I agree that such knowledge can be valuable in aesthetic appreciation, and yet is not absolutely necessary.  I can find aesthetically interesting an object of everyday life from another culture about which I know absolutely nothing.  But more important (and this is a similar point to the one I raised about Berleant) the dimension of imagination seems to be lacking in a purely cognitivist approach. The dimension of emotional engagement also seems to be similarly absent.  Carlson and Parsons, in my view, participate in a overly narrow-minded conception of what it is to be human, one that goes back to Descartes.  Cognitivism is a form of Cartesianism.  It assumes that man is essentially a thinking being, without any serious attention paid to the non-cognitive aspects of our being in the world, i.e. the sensuous, imaginative and emotional.  It is only when all of these are synthesized (which is accomplished to some extent in Dewey's aesthetics and to some extent in the feminist aesthetics of Gottner-Abendroth) do we have a full holistic account of human experience as the product of a live creature interacting with its environment.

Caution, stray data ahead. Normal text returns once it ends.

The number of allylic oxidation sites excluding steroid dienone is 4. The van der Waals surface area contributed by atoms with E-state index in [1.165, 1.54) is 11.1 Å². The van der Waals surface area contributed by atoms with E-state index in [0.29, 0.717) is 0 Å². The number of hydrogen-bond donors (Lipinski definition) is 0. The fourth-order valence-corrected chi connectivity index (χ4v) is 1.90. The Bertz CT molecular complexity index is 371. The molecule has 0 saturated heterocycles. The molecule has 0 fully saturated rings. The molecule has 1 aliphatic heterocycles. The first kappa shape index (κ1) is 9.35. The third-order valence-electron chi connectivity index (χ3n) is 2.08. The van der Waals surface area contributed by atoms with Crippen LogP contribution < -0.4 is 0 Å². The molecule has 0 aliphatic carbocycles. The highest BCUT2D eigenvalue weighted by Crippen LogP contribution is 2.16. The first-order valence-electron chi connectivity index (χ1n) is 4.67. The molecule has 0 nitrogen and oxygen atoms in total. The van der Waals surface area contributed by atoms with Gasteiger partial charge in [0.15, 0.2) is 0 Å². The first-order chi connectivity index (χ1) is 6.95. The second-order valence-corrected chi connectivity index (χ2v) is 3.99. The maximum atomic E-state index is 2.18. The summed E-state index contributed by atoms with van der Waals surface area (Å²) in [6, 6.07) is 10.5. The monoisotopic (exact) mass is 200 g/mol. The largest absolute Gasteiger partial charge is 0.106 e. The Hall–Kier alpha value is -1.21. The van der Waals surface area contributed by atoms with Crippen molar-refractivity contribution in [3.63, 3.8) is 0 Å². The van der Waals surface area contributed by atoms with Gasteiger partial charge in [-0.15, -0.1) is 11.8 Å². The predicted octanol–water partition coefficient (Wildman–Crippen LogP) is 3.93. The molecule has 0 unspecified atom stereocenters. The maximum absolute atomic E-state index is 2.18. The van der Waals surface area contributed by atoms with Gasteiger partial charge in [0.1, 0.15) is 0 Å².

Carlson concludes his essay with a critique of Saito's way of appreciating a baseball game, a way that does in fact include some of the other dimensions of experience I have mentioned.  Carlson's view is that "appreciation will be difficult to motivate and impossible to maintain unless we have knowledge of the game," a point that goes back to Plato's idea that it would be wrong to appreciate a painting of a shoemaker by a painter who knows nothing about shoe-making.  But a baseball game or a shoemaker in his studio can be appreciated aesthetically from a number of different angles, and Carlson and Plato's point can only be relevant if we are talking about appreciation of a baseball game qua baseball game and of shoe-making qua shoe-making.  The experience of a baseball game can be framed in different ways, and it is not the case that only the baseball expert can have a good time (aesthetically speaking) at a game.  A photographer can have a great time while knowing little about the actual game.  There is much to experience at a baseball game and it is not all baseball qua baseball.  This of course can all be true while conceding that the main reason for going to a baseball game is to enjoy a baseball game and that this is what motivates most people.  But I also think that the example is telling.  Baseball games are special:  they are very much like both art and ritual in that rules are central to what happens and what is appreciated.  They, and other formal games, are as much unlike everyday life experiences (like making a meal or taking a shower) as are fine art experiences.  So to use the appreciation of baseball as the paradigm for appreciation of everyday life is problematic. to say the least.  Appreciation of a coffee, a shower, an outfit, or a baby playing, does not require any knowledge of history, traditions or rules.  So, although cognitive aesthetics is immensely valuable as an approach to appreciating such things as baseball games qua baseball games it does not resolve the dilemma of everyday aesthetics.